Filia and the Fall Festival: A Little Mermaid Retelling by Leialoha Humphreys (Autumn Fairy Tales book 1)
Filia has a secret she can never tell, and a betrothal she can’t break. Dawson is ready for peace, but his political engagement stands in the way of his happiness.
The Fall Festival in Alpenglow is a time for reconnecting, cozy fires, pumpkin flavored treats, and stunning views. But will Filia and Dawson be able to uphold their royal obligations, or will their feelings for each other be like pumpkin spice in August?
“Perhaps autumn isn’t about death, but more about letting go.”
Honor and doing the right thing are huge themes in this book. Filia hides her secret past because she’s afraid of setting a bad example for her sisters and causing her kingdom harm. But when it comes to upholding promises, she’s less concerned.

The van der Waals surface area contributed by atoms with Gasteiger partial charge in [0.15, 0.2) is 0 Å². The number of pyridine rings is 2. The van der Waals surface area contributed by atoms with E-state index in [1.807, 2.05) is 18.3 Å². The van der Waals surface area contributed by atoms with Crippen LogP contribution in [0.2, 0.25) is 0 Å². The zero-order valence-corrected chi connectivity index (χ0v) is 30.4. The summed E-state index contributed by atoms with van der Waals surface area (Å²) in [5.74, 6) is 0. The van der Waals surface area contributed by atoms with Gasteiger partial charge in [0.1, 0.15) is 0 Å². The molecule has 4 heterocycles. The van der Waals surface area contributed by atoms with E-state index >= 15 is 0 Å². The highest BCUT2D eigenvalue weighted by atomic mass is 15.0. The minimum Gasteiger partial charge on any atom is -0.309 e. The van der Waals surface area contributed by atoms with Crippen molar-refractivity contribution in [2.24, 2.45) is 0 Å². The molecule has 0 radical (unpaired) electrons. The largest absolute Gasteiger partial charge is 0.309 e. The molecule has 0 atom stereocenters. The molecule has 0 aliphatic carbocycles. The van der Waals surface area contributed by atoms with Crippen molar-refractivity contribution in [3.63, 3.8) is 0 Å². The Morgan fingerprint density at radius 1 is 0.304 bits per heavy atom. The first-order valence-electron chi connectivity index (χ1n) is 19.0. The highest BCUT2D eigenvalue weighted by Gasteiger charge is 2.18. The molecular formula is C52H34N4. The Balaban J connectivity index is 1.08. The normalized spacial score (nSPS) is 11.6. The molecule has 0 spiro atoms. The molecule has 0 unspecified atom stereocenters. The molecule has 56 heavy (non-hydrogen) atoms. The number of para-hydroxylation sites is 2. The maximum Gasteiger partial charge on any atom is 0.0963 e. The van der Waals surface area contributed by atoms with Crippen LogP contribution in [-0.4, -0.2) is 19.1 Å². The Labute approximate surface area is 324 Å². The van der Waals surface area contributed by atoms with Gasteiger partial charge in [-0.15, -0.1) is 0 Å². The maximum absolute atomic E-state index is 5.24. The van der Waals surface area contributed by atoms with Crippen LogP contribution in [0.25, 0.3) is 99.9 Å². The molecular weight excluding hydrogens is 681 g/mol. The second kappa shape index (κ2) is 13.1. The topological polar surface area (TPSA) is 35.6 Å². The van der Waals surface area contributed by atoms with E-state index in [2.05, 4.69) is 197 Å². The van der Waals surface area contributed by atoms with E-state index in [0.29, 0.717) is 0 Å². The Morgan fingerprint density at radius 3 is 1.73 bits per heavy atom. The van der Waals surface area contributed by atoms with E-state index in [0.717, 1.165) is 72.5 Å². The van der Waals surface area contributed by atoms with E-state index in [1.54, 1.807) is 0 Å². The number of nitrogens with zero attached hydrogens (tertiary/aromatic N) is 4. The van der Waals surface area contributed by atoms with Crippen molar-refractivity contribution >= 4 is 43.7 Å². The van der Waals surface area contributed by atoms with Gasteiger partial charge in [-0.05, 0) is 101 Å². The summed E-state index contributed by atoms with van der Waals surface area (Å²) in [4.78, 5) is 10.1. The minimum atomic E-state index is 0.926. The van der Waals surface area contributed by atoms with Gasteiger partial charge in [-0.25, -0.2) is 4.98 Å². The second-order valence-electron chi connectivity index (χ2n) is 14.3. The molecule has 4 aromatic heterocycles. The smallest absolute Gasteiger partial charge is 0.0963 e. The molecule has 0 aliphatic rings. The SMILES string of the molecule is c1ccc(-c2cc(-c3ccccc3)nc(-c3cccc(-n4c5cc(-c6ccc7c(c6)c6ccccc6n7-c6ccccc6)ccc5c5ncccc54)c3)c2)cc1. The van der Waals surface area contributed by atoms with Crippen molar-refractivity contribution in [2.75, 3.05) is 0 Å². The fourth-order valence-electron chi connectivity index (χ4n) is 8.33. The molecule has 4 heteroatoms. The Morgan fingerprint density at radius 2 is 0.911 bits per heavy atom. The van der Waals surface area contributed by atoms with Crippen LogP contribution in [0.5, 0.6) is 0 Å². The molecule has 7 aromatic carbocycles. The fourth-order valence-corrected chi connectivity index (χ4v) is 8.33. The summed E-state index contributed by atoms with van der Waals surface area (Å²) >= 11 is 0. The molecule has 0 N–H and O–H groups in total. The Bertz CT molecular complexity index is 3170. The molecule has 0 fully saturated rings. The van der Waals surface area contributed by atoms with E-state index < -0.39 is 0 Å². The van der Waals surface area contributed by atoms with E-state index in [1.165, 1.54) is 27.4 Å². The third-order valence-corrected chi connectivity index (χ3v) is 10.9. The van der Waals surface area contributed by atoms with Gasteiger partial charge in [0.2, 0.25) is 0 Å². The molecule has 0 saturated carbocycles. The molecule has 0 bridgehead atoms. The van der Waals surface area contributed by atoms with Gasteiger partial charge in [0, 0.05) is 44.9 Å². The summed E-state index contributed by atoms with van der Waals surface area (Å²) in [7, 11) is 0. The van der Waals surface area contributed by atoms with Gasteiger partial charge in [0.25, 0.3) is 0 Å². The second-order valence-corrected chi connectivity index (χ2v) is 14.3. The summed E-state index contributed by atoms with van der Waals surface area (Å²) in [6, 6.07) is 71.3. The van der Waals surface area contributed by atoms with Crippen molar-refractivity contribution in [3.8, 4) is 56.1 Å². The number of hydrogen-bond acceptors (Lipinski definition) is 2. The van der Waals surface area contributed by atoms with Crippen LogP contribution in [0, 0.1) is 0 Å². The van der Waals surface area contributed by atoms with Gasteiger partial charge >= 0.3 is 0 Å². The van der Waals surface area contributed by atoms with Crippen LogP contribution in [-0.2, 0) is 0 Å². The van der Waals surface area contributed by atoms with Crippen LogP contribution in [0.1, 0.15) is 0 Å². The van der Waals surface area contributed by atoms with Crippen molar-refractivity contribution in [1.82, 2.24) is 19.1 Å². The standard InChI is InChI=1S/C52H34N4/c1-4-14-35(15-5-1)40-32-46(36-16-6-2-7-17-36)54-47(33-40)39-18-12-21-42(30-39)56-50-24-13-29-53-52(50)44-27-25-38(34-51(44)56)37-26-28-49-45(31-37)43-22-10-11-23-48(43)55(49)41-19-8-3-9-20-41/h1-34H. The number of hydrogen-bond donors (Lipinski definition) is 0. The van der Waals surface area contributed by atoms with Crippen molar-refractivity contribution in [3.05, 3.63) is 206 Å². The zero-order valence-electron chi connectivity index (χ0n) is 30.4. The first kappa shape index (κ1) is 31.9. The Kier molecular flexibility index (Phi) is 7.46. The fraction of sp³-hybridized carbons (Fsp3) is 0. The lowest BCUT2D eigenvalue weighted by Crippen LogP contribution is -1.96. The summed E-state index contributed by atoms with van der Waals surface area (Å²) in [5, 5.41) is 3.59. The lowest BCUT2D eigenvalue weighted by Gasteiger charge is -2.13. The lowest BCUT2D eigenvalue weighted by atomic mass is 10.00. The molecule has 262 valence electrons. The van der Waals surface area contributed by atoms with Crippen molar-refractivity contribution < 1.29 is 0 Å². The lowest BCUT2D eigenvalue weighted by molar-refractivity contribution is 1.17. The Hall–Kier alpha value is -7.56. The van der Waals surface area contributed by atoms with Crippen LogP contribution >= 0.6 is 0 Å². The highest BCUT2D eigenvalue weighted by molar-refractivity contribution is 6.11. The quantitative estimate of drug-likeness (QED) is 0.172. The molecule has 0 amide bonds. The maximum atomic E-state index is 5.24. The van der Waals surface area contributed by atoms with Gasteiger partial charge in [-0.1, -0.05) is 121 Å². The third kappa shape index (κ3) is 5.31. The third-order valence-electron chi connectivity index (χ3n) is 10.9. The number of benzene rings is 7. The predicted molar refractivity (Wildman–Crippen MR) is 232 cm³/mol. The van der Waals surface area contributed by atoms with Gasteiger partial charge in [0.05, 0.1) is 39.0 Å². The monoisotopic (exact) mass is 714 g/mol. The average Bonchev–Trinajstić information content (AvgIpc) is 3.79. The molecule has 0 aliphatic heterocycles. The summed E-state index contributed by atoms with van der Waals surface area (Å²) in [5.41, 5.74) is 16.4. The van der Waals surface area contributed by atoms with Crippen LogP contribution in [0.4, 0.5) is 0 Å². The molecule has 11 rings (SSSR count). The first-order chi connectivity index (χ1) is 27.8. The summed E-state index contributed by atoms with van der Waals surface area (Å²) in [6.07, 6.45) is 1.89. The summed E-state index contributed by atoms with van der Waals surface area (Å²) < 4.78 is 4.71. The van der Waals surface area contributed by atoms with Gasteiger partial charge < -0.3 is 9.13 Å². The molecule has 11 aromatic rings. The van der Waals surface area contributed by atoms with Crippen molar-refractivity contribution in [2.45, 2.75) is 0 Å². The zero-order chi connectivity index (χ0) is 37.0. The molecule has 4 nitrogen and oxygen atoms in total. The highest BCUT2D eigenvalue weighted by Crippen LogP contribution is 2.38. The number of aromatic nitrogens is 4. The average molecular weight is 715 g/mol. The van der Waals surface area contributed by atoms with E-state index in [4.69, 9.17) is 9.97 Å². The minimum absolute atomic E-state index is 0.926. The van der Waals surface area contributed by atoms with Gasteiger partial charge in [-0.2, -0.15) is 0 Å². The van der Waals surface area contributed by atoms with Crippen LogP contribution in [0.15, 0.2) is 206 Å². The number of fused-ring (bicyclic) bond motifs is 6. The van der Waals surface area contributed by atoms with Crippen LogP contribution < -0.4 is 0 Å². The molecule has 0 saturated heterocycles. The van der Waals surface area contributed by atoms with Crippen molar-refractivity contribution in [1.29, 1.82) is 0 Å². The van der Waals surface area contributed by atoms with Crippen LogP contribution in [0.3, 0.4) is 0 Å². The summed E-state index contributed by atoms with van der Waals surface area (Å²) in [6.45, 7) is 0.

Okay, this might just be a me-thing, but I really struggle with books that treat betrothals as minor inconveniences and as not promises that should be kept and expectations of fidelity to be upheld. More than once, Dawson ignores Filia’s requests to not seek her out alone or not kiss her. And he shows zero consideration for his own fiance, who also happens to be present at the festival. Filia at first is concerned about her betrothal, but quickly gets over it. With all her stress of being good and perfect, I found it odd that she would have so little regard for her promise to her fiance.
The fall festival is full of the best parts of autumn, and it’s so much fun to see it through Filia’s eyes, as she’s never experienced it before. The descriptions of the colors, the smells, the food are almost enough to make me wish summer were over and sweater-weather would arrive. (Almost. I don’t like cold.)
I’ve not read any of the other books by Humphreys, but I suspect this book will be a favorite of those who love her Incandescent Kingdoms series. And I can’t wait to read more in her world!
4.5 Roses (Rounded up to 5)
A few kisses, nothing more
No detailed injuries
(Thank you to the author for the ARC of this book. This is my honest review.)